To be clear, the Triumph TR6 — which debuted in late 1968 as a 1969 model — was not in any way groundbreaking or revolutionary. While its bodywork was (mostly) new, its frame, suspension, and engine carried over from earlier Triumph models, yet the TR6 remained in production longer than any other Triumph two-seater (including the more popular TR7). Fifty years later, the TR6 remains an iconic and desirable British sports car, blessed with a surprising degree of ongoing support from third-party suppliers.
Parked next to a Triumph TR4 or TR250 (or TR5, for those across the Atlantic), the TR6 looks familiar. The family lines are unmistakable, but while Giovanni Michelotti gets credit for the design of the earlier Triumphs, it was Karmann in Germany that penned the lines of the TR6 and created the stamping dies necessary to create the body panels. The windscreen and doors carried over from the TR4, but the new front and rear bodywork gave the TR6 a modern look that many have called “timeless,” even 50 years on.
Underneath, the TR6 retained the body-on-frame design of earlier Triumph models, instead of adopting the unibody construction used by rival MG in the MGB. The TR6’s independent rear suspension carried over from the TR4A, while the 2.5-liter inline six-cylinder engine was a holdout from the TR250. Sometimes the whole is greater than the sum of the parts, and that was certainly the case with the TR6. Despite changes that cut engine output in 1972 and again in 1974 (not to mention the sales-limiting absence of an available automatic transmission), consumers in North America simply kept buying them. Exports to the United States peaked in 1973, when Triumph sold 11,924 TR6s to buyers here, and from 1969 to ’76 a total of 76,470 were imported.
That’s even more remarkable when one considers that U.S.-specification models were significantly down on power compared to the TR6 offered in Great Britain and Europe, which received a 9.5:1 compression ratio and Lucas fuel injection for an output of 150 horsepower. At launch, U.S. models — fed by a pair of Stromberg carburetors since the fuel injection did not meet emission standards here — received 8.5:1 compression for an output of 104 hp and 143 lb-ft of torque. In 1972, compression for carbureted U.S. models was lowered to 7.75:1, and as a result the torque output fell to 133 lb-ft but horsepower rose (likely due to other changes in tuning) to 106 hp. The last significant engine change came in late 1974, when compression was lowered to 7.5:1, dropping output to 101 hp and 128 lb-ft.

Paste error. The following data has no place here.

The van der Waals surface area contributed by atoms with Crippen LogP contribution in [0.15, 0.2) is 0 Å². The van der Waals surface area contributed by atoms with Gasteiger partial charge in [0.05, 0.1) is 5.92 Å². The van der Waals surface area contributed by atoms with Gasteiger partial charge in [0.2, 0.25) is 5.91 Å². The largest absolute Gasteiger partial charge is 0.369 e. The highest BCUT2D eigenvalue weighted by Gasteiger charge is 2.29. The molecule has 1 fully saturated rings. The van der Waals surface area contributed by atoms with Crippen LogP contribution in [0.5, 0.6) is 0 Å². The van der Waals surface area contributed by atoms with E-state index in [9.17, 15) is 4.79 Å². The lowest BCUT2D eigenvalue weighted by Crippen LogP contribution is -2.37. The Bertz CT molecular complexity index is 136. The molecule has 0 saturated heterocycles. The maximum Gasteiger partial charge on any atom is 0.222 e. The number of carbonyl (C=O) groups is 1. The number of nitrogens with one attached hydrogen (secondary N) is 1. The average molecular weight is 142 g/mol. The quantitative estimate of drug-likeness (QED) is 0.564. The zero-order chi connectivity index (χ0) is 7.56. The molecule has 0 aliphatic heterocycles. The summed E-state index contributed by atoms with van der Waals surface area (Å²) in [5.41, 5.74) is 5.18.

Despite the lower horsepower, early U.S. models were still able to run 0-60 mph in under 11 seconds (or under 10 seconds, when driven by Car and Driver staffers) on the way to a top speed of 109 mph. Though not as quick as other sports cars of the day, the TR6s were comfortable and stout, blessed with capable handling and reasonable luggage capacity, adding to their practicality. As Bob Tullius demonstrated with his Group 44 team, the TR6 could be converted into a competitive racing car as well.
The final fuel-injected TR6 was built in February 1975, but carbureted variants left the Coventry assembly line until July 1976. By then, its replacement — the wedge-shaped, four-cylinder TR7 — had arrived in U.S. dealerships, cutting into the TR6’s sales. Just 6,083 TR6s were built for the U.S. in 1976, and by period accounts, many lingered in Triumph dealerships well into 1977.
Fifty years after its market debut, the Triumph TR6 remains a popular sports car choice for hobbyists, with good reason. Though body panels and frames were prone to rust, strong aftermarket support for the model means that many parts remain available today, up to and including replacement frames. Mark J. McCourt identified common problem areas in a 2006 article for Hemmings Motor News, and, as with any other classic car purchase, a thorough inspection by a shop well versed in the model is recommended before writing a check to buy one.
As for values, don’t expect to strike it rich in the future with a well-bought TR6. In 2017, NADAguides put the value of an “average” TR6 at $18,200, while Hagerty’s driver-quality, #3 condition estimate was $12,500. Two years later, the NADA value has climbed by $2,500, to $20,700, while the Hagerty estimate has risen by just $700, to $13,200. That hardly makes the TR6 a portfolio-topping automotive investment, but as a classic British sports car that’s affordable to buy and maintain, the TR6 is a wise choice — even five decades after it first hit the market.